Vancouver heritage: $50,000 grant proposed for façade restoration of building near old Interurban station

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      One of the oldest mixed-use buildings in Vancouver is about to be restored to its old glory.

      City council has received a recommendation to assist the owner in rehabilitating the façade of the heritage building known as the Broadhurst and Whitaker Block.

      If approved, this will take the form of a $50,000 grant for the historic structure located at 3495-3505 Commercial Street (not the same as Commercial Drive).

      The Broadhurst and Whitaker Block was part of a once thriving neighbourhood near the Cedar Cottage station of the Interuban Line, a commuter rail system.

      A statement of significance recalls the history of the area that used to be part of the old municipality of South Vancouver.

      “Built in 1910, the Broadhurst and Whitaker Block is one of the oldest mixed-commercial and residential buildings in the surrounding area, representing the small, self-sufficient village that grew up around the interurban tram stop at 18th Avenue and Commercial Street,” according to the document.

      The document also recalls that the “Cedar Cottage neighbourhood began to flourish following the 1891 establishment of the interurban tram system, which travelled along the Vanness Avenue corridor and provided reliable access to points between downtown Vancouver and the Fraser Valley”.

      “The booming economy of the early twentieth century prompted real estate agents Charles Frederick Broadhurst and Frederick A. Whitaker to commission the construction of the Broadhurst and Whitaker Block,” according to the statement of significance.

      The Broadhurst and Whitaker Block is “significant for its Edwardian-era vernacular design elements, such as its raised parapet, plate glass storefront transoms, and bay windows on the second storey”.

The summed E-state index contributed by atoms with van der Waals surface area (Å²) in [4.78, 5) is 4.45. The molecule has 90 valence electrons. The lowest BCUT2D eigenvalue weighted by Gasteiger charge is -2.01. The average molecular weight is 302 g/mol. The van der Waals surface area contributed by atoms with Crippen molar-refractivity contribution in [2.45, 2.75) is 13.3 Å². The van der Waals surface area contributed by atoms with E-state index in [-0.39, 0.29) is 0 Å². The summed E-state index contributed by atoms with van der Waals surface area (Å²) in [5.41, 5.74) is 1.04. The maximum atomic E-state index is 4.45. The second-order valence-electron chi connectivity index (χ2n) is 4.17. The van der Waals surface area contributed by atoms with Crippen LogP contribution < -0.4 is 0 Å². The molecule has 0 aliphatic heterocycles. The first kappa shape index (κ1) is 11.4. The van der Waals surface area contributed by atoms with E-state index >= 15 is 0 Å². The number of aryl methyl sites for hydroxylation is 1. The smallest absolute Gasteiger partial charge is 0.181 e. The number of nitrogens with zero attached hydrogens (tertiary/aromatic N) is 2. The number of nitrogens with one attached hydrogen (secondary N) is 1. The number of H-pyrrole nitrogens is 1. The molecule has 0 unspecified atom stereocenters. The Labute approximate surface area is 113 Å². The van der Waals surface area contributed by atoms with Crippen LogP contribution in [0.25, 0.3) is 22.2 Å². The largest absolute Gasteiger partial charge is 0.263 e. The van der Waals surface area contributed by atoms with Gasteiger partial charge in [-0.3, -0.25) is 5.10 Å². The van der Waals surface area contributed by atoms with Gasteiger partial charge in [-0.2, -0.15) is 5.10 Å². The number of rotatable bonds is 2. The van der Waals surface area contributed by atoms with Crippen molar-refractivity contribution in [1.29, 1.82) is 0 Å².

“The symmetrical building features strong horizontal massing, as well as wooden materials reflective of its construction date,” according to the document.

      On February 25, 2020, council voted to designate 3495-3505 Commercial Street as a protected heritage property.

      The heritage designation was sought by owner Hudsonmorris (3495 Commercial) Holdings Corp. as part of its plan to redevelop the site.

      The redevelopment includes the restoration of the second floor of the current two-storey building to accommodate four new condo units.

      A third floor will be added to the building for rental units.

      A new multi-family residential building is to be added at the back of the property.

      There will be 18 strata and rental homes in the entire development, plus commercial units on the ground floor.

      The city has approved the development application.

      The $50,000 grant for the building’s façade restoration is contained in a report to council by Jason Olinek, who is the city’s assistant director of planning.

      “The proposed heritage façade rehabilitation will improve the overall condition of the Building, preserve its character-defining elements, and contribute to the economic revitalization and the community sense-of-place,” Olinek wrote in his report.

      According to Olinek, the rehabilitation plan involves the “restoration of the storefront including large display windows and recessed entries to four commercial units”.

      The bay windows and wood trim on the upper floor will also be restored.

      “The applicant has submitted three competitive cost estimates for the eligible façade rehabilitation work clearly identifying costs that apply to the principal facade, ranging from $383,000 to $453,000,” Olinek wrote.

      Olinek’s report is part of council’s agenda Tuesday (July 7).